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How to connect a turntable to a Sonos speaker

You've spent years and hundreds, maybe thousands, of dollars building the ultimate Sonos-networked sound system to have digital music flowing throughout your home. But like so many others recently, you've found your gaze turning to today's newest old fad — vinyl — and are wondering if you can connect a turntable to your sweet Sonos setup and avoid shelling out for a whole new analog sound system.

Good news: you can. And with some new additions to Sonos' lineup, like the Sonos Era 100 and Sonos Era 300 speakers, there are more options than ever for connecting a record player to Sonos speakers so you can get to spinning. Doing this will allow you to select the turntable line input through the Sonos app, like usual, and play your vinyl through your Sonos speakers, to multiple rooms if you have that set up.

If you're on the opposite side of this equation and are looking to add Sonos to an existing analog setup with a turntable and third-party speakers, then we'll run through how you can do that too. Let's get started.




10 minutes

What You Need

  • Turntable

  • Sonos Five, Era 100, Era 300, Port, Amp, Play:5

  • Bluetooth-capable Sonos: Move, Roam, Roam SL, Era 100, Era 300

  • Sonos line-in adapter

  • Phono preamp (built-in to the turntable or external)

The built-in phono preamp of the Pro-Ject E1 turntable.
The Pro-Ject T1 turntable's built-in phono preamp. Derek Malcolm / Digital Trends

What turntable do I need?

First things first: you're going to need a turntable. Any turntable will do, technically speaking, and if you haven't purchased one ye,t we can suggest some that we think are the best.

There is a caveat, though. To connect your turntable with a Sonos speaker or system, you will either need one that has a built-in phono preamp (like the one pictured above) or you'll need to buy an external phono preamp (also known as a phono stage) to connect it to. Why? Because turntables themselves only output a very low signal, and the preamp boosts it so that it can be amplified properly. There are several good preamps on the market, and they can run anywhere from $50 to several hundred dollars. In many cases, a good phono preamp can improve the sound of a turntable with a mediocre internal preamp, so that's something to consider as well.

Sonos Era 100 back panel showing microphone switch and USB-C port.
The Sonos Era 100's UCB-C line input. Simon Cohen / Digital Trends

Connecting directly to a Sonos speaker

As mentioned above, Sonos now has several speakers that it has outfitted with direct line-in ports. They currently include the Era 100 ($249), Era 300 ($449), Sonos Five ($549), and the discontinued Play:5. The only difference to note is that the two new Era speakers have a USB-C line-in port (pictured above), which will require a 3.5mm-to-USB-C line-in adapter. The Five and older Play:5 feature a 3.5mm line input.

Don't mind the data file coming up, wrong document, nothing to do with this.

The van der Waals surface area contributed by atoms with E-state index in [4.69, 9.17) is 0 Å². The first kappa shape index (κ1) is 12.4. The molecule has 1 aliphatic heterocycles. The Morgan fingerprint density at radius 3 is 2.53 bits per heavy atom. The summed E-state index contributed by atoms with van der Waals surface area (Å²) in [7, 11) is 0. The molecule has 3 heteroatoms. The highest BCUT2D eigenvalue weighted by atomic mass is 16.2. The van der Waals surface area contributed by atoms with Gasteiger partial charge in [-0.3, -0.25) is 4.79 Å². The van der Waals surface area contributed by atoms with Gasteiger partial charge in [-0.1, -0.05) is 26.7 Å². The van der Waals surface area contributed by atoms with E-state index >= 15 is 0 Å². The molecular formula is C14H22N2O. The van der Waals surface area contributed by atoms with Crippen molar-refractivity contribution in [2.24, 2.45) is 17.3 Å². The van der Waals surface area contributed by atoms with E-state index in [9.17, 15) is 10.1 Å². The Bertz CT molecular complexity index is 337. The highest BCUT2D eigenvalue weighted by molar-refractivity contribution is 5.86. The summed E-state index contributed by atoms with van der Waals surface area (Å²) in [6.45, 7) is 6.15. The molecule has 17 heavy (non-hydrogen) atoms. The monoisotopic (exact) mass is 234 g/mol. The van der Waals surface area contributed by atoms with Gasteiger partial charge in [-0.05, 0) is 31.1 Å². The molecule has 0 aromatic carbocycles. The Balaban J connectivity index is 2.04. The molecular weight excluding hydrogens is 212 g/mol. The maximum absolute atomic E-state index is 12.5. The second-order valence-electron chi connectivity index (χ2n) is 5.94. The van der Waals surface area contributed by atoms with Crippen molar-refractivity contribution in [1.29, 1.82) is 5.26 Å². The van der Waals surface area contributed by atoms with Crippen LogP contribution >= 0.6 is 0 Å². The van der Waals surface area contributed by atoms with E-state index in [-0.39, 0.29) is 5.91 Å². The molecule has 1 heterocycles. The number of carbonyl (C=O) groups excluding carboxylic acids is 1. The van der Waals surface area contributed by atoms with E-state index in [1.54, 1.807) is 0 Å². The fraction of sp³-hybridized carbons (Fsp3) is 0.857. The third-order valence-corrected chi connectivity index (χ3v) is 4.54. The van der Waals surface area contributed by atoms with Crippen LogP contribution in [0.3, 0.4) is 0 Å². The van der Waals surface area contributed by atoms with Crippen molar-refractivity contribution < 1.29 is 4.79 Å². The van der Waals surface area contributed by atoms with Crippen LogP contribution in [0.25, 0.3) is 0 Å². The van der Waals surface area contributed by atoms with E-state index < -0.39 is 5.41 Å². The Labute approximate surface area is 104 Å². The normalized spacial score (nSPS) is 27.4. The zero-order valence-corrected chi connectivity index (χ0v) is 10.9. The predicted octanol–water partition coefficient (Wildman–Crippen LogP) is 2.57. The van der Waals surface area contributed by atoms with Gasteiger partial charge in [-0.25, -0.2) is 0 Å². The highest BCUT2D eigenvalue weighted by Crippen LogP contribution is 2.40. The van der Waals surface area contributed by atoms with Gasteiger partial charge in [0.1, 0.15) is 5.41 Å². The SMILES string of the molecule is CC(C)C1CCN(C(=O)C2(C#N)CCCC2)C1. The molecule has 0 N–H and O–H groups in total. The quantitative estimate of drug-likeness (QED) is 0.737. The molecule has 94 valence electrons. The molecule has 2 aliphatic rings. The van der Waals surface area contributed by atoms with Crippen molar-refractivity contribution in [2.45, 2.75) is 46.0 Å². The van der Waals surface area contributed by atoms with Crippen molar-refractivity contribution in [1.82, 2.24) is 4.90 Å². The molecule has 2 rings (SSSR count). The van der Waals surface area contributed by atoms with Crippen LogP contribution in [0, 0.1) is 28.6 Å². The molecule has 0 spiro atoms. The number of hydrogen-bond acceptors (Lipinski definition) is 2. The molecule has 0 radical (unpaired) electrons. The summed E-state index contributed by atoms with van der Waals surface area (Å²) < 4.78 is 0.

Here's how to connect your turntable to these Sonos Speakers.

Step 1: If your turntable has a built-in phono preamp, connect an RCA cable to the RCA outputs on the back of the turntable, with red going to red and white going to white (right and left, respectively). Depending on the Sonos speaker you have, you can either connect your 3.5mm cable directly to the speaker or to the 3.5mm adapter.

The RCA input of the Pro-Ject E1 turntable.
Derek Malcolm / Digital Trends

Step 2: Connect the other end of the cable to the Sonos speaker's USB-C (Era 100 and Era 500) or 3.5mm input (Sonos Five).

Sonos Era 100 back panel showing microphone switch and USB-C port with analog line-in adapter.
Simon Cohen / Digital Trends

Step 3: If your turntable doesn't have a built-in phono preamp, and you've purchased an external one (which is usually a small box the size of an external hard drive), the only difference here is that you're going to first connect the turntable to the preamp's input with an RCA-to-RCA cable — same as before, white to white, red to red. If this your setup, you can skip ahead to the 'Play your vinyl with the Sonos app' section below.

The back of a phono preamp.
Derek Malcolm / Digital Trends

Step 4: Then, from the preamp's output, similar to step 1 above, connect to the Sonos speaker's line input. Plug the preamp on to power and you're all set. Jump to the Sonos app section below to get playing.

The Sonos Amp with speaker wires connected to it.
Sonos Amp Sonos

Connecting to a Sonos Amp

The Sonos Amp ($699) is a good solution that allows you to add the Sonos network streaming experience to a set of third-party passive speakers. Its 125 watts-per-channel is ample power, but its Sonos connectivity also allows you to wirelessly stream to any Sonos speaker in the house. It's a good mix of both technologies.

On the back of the Sonos Amp is a set of RCA inputs that you can connect to a turntable. Here's how.

Step 1: From a turntable with a built-in phono preamp: With an RCA cable, all you have to do is connect directly from the turntable's RCA output to the Sonos Amp's RCA input and it's ready to go.